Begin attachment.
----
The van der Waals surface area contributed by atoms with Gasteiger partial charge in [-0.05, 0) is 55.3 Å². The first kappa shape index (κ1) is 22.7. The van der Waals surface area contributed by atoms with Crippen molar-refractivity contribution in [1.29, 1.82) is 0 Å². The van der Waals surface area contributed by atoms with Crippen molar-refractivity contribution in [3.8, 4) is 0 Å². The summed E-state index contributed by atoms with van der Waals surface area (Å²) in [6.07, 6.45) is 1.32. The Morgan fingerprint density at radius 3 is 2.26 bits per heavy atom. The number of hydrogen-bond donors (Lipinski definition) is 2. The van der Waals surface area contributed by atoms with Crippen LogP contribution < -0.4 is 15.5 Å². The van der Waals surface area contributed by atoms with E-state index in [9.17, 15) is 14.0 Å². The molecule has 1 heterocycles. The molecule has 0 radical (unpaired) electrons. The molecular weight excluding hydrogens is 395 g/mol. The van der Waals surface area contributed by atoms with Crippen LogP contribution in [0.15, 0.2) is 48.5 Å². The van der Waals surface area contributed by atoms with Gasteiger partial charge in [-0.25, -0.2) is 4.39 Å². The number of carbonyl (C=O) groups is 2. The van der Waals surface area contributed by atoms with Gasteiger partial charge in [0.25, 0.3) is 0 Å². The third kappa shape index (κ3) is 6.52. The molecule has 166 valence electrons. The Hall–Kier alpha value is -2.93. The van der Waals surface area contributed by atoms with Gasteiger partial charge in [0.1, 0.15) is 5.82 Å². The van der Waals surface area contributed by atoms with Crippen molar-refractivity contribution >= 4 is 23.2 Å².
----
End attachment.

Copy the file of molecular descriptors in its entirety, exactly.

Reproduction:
The van der Waals surface area contributed by atoms with Gasteiger partial charge in [-0.05, 0) is 55.3 Å². The first kappa shape index (κ1) is 22.7. The van der Waals surface area contributed by atoms with Crippen molar-refractivity contribution in [1.29, 1.82) is 0 Å². The van der Waals surface area contributed by atoms with Crippen molar-refractivity contribution in [3.8, 4) is 0 Å². The summed E-state index contributed by atoms with van der Waals surface area (Å²) in [6.07, 6.45) is 1.32. The Morgan fingerprint density at radius 3 is 2.26 bits per heavy atom. The number of hydrogen-bond donors (Lipinski definition) is 2. The van der Waals surface area contributed by atoms with Crippen LogP contribution < -0.4 is 15.5 Å². The van der Waals surface area contributed by atoms with E-state index in [9.17, 15) is 14.0 Å². The molecule has 1 heterocycles. The molecule has 0 radical (unpaired) electrons. The molecular weight excluding hydrogens is 395 g/mol. The van der Waals surface area contributed by atoms with Crippen LogP contribution in [0.15, 0.2) is 48.5 Å². The van der Waals surface area contributed by atoms with Gasteiger partial charge in [-0.25, -0.2) is 4.39 Å². The number of carbonyl (C=O) groups is 2. The van der Waals surface area contributed by atoms with Gasteiger partial charge in [0.25, 0.3) is 0 Å². The third kappa shape index (κ3) is 6.52. The molecule has 166 valence electrons. The Hall–Kier alpha value is -2.93. The van der Waals surface area contributed by atoms with Gasteiger partial charge in [0.1, 0.15) is 5.82 Å². The van der Waals surface area contributed by atoms with Crippen molar-refractivity contribution >= 4 is 23.2 Å².